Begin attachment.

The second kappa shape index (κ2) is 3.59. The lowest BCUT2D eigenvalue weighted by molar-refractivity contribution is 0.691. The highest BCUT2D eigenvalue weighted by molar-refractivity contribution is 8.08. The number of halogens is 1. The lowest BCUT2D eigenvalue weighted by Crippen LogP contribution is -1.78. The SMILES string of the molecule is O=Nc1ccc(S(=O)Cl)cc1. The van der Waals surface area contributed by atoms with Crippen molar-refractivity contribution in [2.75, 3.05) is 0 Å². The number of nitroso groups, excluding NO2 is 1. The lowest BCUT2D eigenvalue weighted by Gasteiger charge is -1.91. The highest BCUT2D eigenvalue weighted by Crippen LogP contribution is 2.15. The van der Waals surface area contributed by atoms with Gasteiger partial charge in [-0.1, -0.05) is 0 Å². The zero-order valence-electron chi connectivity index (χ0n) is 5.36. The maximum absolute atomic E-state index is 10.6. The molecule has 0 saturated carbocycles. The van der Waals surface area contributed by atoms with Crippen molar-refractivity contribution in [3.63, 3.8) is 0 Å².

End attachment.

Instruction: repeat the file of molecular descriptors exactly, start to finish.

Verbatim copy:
The second kappa shape index (κ2) is 3.59. The lowest BCUT2D eigenvalue weighted by molar-refractivity contribution is 0.691. The highest BCUT2D eigenvalue weighted by molar-refractivity contribution is 8.08. The number of halogens is 1. The lowest BCUT2D eigenvalue weighted by Crippen LogP contribution is -1.78. The SMILES string of the molecule is O=Nc1ccc(S(=O)Cl)cc1. The van der Waals surface area contributed by atoms with Crippen molar-refractivity contribution in [2.75, 3.05) is 0 Å². The number of nitroso groups, excluding NO2 is 1. The lowest BCUT2D eigenvalue weighted by Gasteiger charge is -1.91. The highest BCUT2D eigenvalue weighted by Crippen LogP contribution is 2.15. The van der Waals surface area contributed by atoms with Gasteiger partial charge in [-0.1, -0.05) is 0 Å². The zero-order valence-electron chi connectivity index (χ0n) is 5.36. The maximum absolute atomic E-state index is 10.6. The molecule has 0 saturated carbocycles. The van der Waals surface area contributed by atoms with Crippen molar-refractivity contribution in [3.63, 3.8) is 0 Å².